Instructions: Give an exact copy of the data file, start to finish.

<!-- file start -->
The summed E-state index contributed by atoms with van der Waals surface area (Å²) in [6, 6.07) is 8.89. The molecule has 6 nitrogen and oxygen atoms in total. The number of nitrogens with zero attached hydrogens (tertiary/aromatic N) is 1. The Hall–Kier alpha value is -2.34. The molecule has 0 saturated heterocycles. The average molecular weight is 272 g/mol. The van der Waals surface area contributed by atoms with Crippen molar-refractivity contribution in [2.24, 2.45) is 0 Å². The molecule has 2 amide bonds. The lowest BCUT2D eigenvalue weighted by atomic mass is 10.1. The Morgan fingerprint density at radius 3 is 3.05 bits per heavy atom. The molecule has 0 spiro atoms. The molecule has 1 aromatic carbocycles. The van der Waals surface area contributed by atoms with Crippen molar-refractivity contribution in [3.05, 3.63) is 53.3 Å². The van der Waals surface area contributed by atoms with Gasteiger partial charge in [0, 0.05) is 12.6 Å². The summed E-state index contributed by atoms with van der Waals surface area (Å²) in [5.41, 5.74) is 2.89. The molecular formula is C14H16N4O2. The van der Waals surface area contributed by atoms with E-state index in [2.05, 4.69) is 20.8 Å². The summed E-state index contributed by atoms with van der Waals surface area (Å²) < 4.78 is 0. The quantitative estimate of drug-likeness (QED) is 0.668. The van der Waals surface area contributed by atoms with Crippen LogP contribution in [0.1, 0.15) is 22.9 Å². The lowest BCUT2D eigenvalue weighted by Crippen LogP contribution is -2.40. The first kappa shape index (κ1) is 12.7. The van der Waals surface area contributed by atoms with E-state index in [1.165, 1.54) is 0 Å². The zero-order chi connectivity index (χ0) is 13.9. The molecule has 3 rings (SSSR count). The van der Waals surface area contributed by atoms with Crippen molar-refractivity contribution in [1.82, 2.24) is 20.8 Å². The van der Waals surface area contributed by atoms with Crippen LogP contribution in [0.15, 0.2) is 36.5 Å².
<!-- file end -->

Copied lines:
The summed E-state index contributed by atoms with van der Waals surface area (Å²) in [6, 6.07) is 8.89. The molecule has 6 nitrogen and oxygen atoms in total. The number of nitrogens with zero attached hydrogens (tertiary/aromatic N) is 1. The Hall–Kier alpha value is -2.34. The molecule has 0 saturated heterocycles. The average molecular weight is 272 g/mol. The van der Waals surface area contributed by atoms with Crippen molar-refractivity contribution in [2.24, 2.45) is 0 Å². The molecule has 2 amide bonds. The lowest BCUT2D eigenvalue weighted by atomic mass is 10.1. The Morgan fingerprint density at radius 3 is 3.05 bits per heavy atom. The molecule has 0 spiro atoms. The molecule has 1 aromatic carbocycles. The van der Waals surface area contributed by atoms with Crippen molar-refractivity contribution in [3.05, 3.63) is 53.3 Å². The van der Waals surface area contributed by atoms with Gasteiger partial charge in [0, 0.05) is 12.6 Å². The summed E-state index contributed by atoms with van der Waals surface area (Å²) in [5.41, 5.74) is 2.89. The molecular formula is C14H16N4O2. The van der Waals surface area contributed by atoms with E-state index in [2.05, 4.69) is 20.8 Å². The summed E-state index contributed by atoms with van der Waals surface area (Å²) < 4.78 is 0. The quantitative estimate of drug-likeness (QED) is 0.668. The van der Waals surface area contributed by atoms with Crippen LogP contribution in [0.1, 0.15) is 22.9 Å². The lowest BCUT2D eigenvalue weighted by Crippen LogP contribution is -2.40. The first kappa shape index (κ1) is 12.7. The van der Waals surface area contributed by atoms with E-state index in [1.165, 1.54) is 0 Å². The zero-order chi connectivity index (χ0) is 13.9. The molecule has 3 rings (SSSR count). The van der Waals surface area contributed by atoms with Crippen molar-refractivity contribution in [1.82, 2.24) is 20.8 Å². The van der Waals surface area contributed by atoms with Crippen LogP contribution in [0.15, 0.2) is 36.5 Å².